Main  Contacts  
Table of contents
Two Girls
The Clan
Uncles
Aunts
A Belt and a Box
Uncle Alec's Room
A Trip to China
And what came of it
Phebe's Secret
Rose's Sacrifice
Poor Mac
"The Other Fellows"
Cosey Corner
A Happy Birthday
Ear-Rings
Bread and Button-Holes
Good Bargains
Fashion and Physiology
Brother Bones
Under The Mistletoe
A Scare
Something to do
Peace-Making
Which?

Rose. 

 

"No, I never shall forget. Hang the old 'Revolution'! I don't want to 

hear another word of it. My head aches, and I'm hot. Oh, wouldn't I 

like to go for a pull in the 'Stormy Petrel!"' and poor Mac tossed 

about as if he did not know what to do with himself. 

 

"Let me sing, and perhaps you'll drop off; then the day will seem 

shorter," said Rose, taking up a fan and sitting down beside him. 

 

"Perhaps I shall; I didn't sleep much last night, and when I did I 

dreamed like fun. See here, you tell the people that I know, and it's 

all right, and I don't want them to talk about it or howl over me. 

That's all; now drone away, and I'll try to sleep. Wish I could for a 

year, and wake up cured." 

 

"Oh, I wish, I wish you could!" 

 

Rose said it so fervently that Mac was moved to grope for her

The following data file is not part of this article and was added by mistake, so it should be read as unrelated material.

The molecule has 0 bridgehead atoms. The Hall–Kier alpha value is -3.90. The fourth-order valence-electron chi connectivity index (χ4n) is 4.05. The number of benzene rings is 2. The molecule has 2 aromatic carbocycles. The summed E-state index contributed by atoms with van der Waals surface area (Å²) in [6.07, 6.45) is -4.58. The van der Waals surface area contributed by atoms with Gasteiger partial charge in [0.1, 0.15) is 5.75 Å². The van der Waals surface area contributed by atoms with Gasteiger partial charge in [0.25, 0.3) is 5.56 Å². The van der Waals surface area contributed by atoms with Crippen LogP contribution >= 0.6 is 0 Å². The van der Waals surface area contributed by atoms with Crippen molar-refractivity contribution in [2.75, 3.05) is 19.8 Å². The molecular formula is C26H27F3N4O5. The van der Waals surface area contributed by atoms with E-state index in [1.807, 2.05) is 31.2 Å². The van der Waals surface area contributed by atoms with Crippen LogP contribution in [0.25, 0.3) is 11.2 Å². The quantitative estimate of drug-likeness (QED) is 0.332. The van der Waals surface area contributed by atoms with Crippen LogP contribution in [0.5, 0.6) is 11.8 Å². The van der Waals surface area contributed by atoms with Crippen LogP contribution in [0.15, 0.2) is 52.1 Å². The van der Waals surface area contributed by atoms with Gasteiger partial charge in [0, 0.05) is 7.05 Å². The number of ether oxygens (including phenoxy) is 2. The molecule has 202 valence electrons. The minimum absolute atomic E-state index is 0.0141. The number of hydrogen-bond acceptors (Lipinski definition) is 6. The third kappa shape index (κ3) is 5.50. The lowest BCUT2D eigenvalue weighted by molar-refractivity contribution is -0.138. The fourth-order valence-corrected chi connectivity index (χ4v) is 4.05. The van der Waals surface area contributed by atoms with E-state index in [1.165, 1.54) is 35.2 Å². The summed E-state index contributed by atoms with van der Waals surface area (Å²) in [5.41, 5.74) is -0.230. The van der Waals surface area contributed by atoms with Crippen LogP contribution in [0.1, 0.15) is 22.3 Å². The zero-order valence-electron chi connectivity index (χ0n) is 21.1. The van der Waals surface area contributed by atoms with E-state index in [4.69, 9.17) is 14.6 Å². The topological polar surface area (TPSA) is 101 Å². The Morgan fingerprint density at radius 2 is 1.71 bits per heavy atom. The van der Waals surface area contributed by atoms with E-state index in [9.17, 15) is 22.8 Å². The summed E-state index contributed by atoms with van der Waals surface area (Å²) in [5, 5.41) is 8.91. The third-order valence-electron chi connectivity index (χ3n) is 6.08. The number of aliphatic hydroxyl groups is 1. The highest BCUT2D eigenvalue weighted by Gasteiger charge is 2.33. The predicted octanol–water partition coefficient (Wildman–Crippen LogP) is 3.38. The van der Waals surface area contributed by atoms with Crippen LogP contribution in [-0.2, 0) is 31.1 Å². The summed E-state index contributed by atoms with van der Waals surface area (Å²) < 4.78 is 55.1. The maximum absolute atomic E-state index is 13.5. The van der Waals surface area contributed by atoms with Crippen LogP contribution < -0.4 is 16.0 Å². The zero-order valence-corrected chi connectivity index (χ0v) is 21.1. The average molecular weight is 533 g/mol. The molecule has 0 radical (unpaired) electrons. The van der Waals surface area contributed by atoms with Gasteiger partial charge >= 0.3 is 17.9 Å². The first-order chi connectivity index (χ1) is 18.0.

apron and hold on to a corner of it, as if it was comfortable to feel 

her near him. But all he said was 

 

"You are a good little soul, Rosy. Give us 'The Birks'; that is a 

drowsy one that always sends me off." 

 

Quite contented with this small return for all her sympathy, Rose 

waved her fan and sang, in a dreamy tone, the pretty Scotch air, the 

burden of which is 

 

"Bonny lassie, will ye gang, will ye gang 

To the Birks of Aberfeldie?" 

 

Whether the lassie went or not I cannot say, but the laddie was off 

to the land of Nod, in about ten minutes, quite worn out with 

hearing the bad tidings and the effort to bear them manfully. 


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